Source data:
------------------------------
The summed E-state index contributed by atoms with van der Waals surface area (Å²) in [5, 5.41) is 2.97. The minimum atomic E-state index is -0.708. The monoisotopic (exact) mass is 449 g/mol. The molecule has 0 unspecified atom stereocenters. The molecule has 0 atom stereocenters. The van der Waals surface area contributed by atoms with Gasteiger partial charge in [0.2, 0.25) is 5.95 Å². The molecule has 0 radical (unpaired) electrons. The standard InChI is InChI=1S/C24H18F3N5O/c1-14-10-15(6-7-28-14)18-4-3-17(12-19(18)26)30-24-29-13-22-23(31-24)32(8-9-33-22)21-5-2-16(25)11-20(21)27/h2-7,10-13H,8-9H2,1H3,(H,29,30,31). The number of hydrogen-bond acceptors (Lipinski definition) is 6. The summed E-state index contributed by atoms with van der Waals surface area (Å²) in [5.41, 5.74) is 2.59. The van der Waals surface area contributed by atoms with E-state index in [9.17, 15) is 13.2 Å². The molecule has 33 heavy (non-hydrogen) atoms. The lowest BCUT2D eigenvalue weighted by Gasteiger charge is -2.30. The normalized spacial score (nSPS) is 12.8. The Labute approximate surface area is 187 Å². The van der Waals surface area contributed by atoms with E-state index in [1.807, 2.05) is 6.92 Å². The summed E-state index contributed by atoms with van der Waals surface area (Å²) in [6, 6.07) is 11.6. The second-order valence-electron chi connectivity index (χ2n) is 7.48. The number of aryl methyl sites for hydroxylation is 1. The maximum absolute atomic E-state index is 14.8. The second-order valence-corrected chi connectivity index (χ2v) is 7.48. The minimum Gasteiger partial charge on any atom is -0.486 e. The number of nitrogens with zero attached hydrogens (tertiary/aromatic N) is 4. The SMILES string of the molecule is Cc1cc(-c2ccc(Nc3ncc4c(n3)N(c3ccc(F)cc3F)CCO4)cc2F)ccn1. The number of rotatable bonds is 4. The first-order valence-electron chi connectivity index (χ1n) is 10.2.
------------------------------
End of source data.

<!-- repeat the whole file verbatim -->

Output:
The summed E-state index contributed by atoms with van der Waals surface area (Å²) in [5, 5.41) is 2.97. The minimum atomic E-state index is -0.708. The monoisotopic (exact) mass is 449 g/mol. The molecule has 0 unspecified atom stereocenters. The molecule has 0 atom stereocenters. The van der Waals surface area contributed by atoms with Gasteiger partial charge in [0.2, 0.25) is 5.95 Å². The molecule has 0 radical (unpaired) electrons. The standard InChI is InChI=1S/C24H18F3N5O/c1-14-10-15(6-7-28-14)18-4-3-17(12-19(18)26)30-24-29-13-22-23(31-24)32(8-9-33-22)21-5-2-16(25)11-20(21)27/h2-7,10-13H,8-9H2,1H3,(H,29,30,31). The number of hydrogen-bond acceptors (Lipinski definition) is 6. The summed E-state index contributed by atoms with van der Waals surface area (Å²) in [5.41, 5.74) is 2.59. The van der Waals surface area contributed by atoms with E-state index in [9.17, 15) is 13.2 Å². The molecule has 33 heavy (non-hydrogen) atoms. The lowest BCUT2D eigenvalue weighted by Gasteiger charge is -2.30. The normalized spacial score (nSPS) is 12.8. The Labute approximate surface area is 187 Å². The van der Waals surface area contributed by atoms with E-state index in [1.807, 2.05) is 6.92 Å². The summed E-state index contributed by atoms with van der Waals surface area (Å²) in [6, 6.07) is 11.6. The second-order valence-electron chi connectivity index (χ2n) is 7.48. The number of aryl methyl sites for hydroxylation is 1. The maximum absolute atomic E-state index is 14.8. The second-order valence-corrected chi connectivity index (χ2v) is 7.48. The minimum Gasteiger partial charge on any atom is -0.486 e. The number of nitrogens with zero attached hydrogens (tertiary/aromatic N) is 4. The SMILES string of the molecule is Cc1cc(-c2ccc(Nc3ncc4c(n3)N(c3ccc(F)cc3F)CCO4)cc2F)ccn1. The number of rotatable bonds is 4. The first-order valence-electron chi connectivity index (χ1n) is 10.2.